Cuba’s vaccine candidate “Sovereign” begins clinical trials today

Cuba’s vaccine candidate is the first from the Latin America and the Caribbean region and marks a continuation of its pioneering work in combating COVID-19 across the world

August 22, 2020 by Peoples Dispatch
In a meeting with Cuban president Miguel Diaz-Canel, scientists and experts announced that Cuba's vaccine will be going to clinical trial. Photo: Estudios Revolución

Cuba has become the latest country to announce a vaccine candidate for COVID-19. The vaccine candidate, called “Sovereign” is the first to be announced in Latin America and the Caribbean, and is part of Cuba’s long history of medical innovation rooted in humanism and solidarity. In a meeting held with Cuban president Miguel Diaz-Canel, scientists and experts announced that the Finlay Vaccine Institute had received the approvals to start clinical trials. The trial will begin on August 24.

In the meeting, Diaz-Canel said, “The name of the vaccine showcases the feelings of patriotism and revolutionary and humanist commitment which has been put into this work.”

The vaccine project is led by the Finlay Vaccine Institute, along with the Center for Molecular Immunology and University of Havana’s Chemical and Biomolecular Synthesis Laboratory. They have been working since May to develop the drug.

Following pre-clinical studies on animals, the researchers have obtained the necessary authorization from Cuba’s Center for State Control of Medications, Medical Equipment and Devices (Cecmed) for human trials. The first round of clinical trials will begin on 20 people between the ages of 19 and 59. The following week, the vaccine will be administered on 20 more people who are between 60 and 80. A second phase of clinical trials will begin on September 11 with 676 volunteers.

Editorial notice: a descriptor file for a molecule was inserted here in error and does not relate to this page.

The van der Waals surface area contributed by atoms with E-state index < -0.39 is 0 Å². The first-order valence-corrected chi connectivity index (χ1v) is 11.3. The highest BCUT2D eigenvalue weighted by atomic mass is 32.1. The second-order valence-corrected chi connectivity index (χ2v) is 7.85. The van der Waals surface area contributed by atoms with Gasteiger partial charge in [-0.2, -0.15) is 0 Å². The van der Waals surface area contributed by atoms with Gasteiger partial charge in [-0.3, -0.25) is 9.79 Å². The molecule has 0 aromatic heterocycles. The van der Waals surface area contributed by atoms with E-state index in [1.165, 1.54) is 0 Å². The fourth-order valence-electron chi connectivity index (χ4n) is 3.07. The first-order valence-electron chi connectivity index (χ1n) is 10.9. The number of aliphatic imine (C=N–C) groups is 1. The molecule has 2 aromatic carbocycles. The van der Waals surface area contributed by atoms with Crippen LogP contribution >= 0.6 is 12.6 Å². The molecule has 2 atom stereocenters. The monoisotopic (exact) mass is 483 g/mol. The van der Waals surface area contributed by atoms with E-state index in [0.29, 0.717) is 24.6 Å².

Vicente Vérez Bencomo, the director of the Finlay Institute, said that while the news brings hope, confidence and pride in the midst of a complex situation globally, this is not a moment to relax the measures that the country has taken to successfully confront the pandemic. To date, Cuba has recorded 3,617 confirmed cases of COVID-19 with 3,006 recoveries and 89 deaths. The island has one of the lowest transmission and mortality rates globally. This has been attributed to the robust public healthcare system which guarantees free and quality care for all, as well as strong state infrastructure which has provided economic support to the people who follow isolation measures.

Since the start of the COVID-19 pandemic, Cuba has played a crucial role in the global fight against the virus. It has sent brigades of Cuban doctors and healthcare professionals to over 30 countries to help save lives. Its heroic efforts have been recognized globally and there is an international campaign calling on the Nobel Committee to award Cuba’s Henry Reeve Medical Brigade the Nobel Peace Prize.

Vérez Bencomo said that the primary source of inspiration for the vaccine was the Commander in Chief, Fidel Castro Ruz, “the most impatient, he taught us to look to the future, to dream and to be ready to conquer it, by whatever means necessary.”

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